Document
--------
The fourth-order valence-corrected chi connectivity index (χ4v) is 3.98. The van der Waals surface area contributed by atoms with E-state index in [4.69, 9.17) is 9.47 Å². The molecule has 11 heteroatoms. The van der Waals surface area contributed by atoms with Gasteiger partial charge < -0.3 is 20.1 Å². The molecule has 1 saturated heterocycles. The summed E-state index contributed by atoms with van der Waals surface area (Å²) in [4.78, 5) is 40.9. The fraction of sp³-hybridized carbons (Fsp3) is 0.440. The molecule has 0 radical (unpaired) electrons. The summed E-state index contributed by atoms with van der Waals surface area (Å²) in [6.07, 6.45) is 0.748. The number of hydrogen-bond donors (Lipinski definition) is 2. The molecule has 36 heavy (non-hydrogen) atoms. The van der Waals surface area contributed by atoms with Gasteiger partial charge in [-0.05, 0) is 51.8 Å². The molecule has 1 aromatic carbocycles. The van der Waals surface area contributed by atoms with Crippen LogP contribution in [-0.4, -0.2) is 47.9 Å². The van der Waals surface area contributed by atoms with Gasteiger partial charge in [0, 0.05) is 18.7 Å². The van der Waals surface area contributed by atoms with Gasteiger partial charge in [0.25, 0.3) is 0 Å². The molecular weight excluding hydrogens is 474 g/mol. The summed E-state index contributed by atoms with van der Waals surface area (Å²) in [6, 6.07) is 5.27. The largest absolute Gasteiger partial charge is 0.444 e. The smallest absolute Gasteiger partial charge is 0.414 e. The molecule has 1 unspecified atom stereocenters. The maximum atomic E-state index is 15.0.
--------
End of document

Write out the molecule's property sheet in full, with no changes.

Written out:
The fourth-order valence-corrected chi connectivity index (χ4v) is 3.98. The van der Waals surface area contributed by atoms with E-state index in [4.69, 9.17) is 9.47 Å². The molecule has 11 heteroatoms. The van der Waals surface area contributed by atoms with Gasteiger partial charge < -0.3 is 20.1 Å². The molecule has 1 saturated heterocycles. The summed E-state index contributed by atoms with van der Waals surface area (Å²) in [4.78, 5) is 40.9. The fraction of sp³-hybridized carbons (Fsp3) is 0.440. The molecule has 0 radical (unpaired) electrons. The summed E-state index contributed by atoms with van der Waals surface area (Å²) in [6.07, 6.45) is 0.748. The number of hydrogen-bond donors (Lipinski definition) is 2. The molecule has 36 heavy (non-hydrogen) atoms. The van der Waals surface area contributed by atoms with Gasteiger partial charge in [-0.05, 0) is 51.8 Å². The molecule has 1 aromatic carbocycles. The van der Waals surface area contributed by atoms with Crippen LogP contribution in [-0.4, -0.2) is 47.9 Å². The van der Waals surface area contributed by atoms with Gasteiger partial charge in [0, 0.05) is 18.7 Å². The van der Waals surface area contributed by atoms with Gasteiger partial charge in [0.25, 0.3) is 0 Å². The molecular weight excluding hydrogens is 474 g/mol. The summed E-state index contributed by atoms with van der Waals surface area (Å²) in [6, 6.07) is 5.27. The largest absolute Gasteiger partial charge is 0.444 e. The smallest absolute Gasteiger partial charge is 0.414 e. The molecule has 1 unspecified atom stereocenters. The maximum atomic E-state index is 15.0.